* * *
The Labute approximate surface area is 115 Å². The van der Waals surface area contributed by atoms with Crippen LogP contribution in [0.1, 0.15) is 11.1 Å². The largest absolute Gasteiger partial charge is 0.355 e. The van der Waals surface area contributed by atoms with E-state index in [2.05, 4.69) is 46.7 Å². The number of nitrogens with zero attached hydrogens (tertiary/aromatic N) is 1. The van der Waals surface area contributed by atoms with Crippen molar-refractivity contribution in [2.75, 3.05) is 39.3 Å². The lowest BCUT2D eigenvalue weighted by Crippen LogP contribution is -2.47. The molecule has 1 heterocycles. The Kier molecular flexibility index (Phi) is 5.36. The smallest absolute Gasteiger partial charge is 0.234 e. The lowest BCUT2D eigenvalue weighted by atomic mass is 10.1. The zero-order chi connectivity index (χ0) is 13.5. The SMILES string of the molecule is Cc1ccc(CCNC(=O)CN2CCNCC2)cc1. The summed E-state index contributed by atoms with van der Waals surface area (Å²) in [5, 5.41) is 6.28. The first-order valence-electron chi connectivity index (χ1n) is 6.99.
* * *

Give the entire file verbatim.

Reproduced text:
The Labute approximate surface area is 115 Å². The van der Waals surface area contributed by atoms with Crippen LogP contribution in [0.1, 0.15) is 11.1 Å². The largest absolute Gasteiger partial charge is 0.355 e. The van der Waals surface area contributed by atoms with E-state index in [2.05, 4.69) is 46.7 Å². The number of nitrogens with zero attached hydrogens (tertiary/aromatic N) is 1. The van der Waals surface area contributed by atoms with Crippen molar-refractivity contribution in [2.75, 3.05) is 39.3 Å². The lowest BCUT2D eigenvalue weighted by Crippen LogP contribution is -2.47. The molecule has 1 heterocycles. The Kier molecular flexibility index (Phi) is 5.36. The smallest absolute Gasteiger partial charge is 0.234 e. The lowest BCUT2D eigenvalue weighted by atomic mass is 10.1. The zero-order chi connectivity index (χ0) is 13.5. The SMILES string of the molecule is Cc1ccc(CCNC(=O)CN2CCNCC2)cc1. The summed E-state index contributed by atoms with van der Waals surface area (Å²) in [5, 5.41) is 6.28. The first-order valence-electron chi connectivity index (χ1n) is 6.99.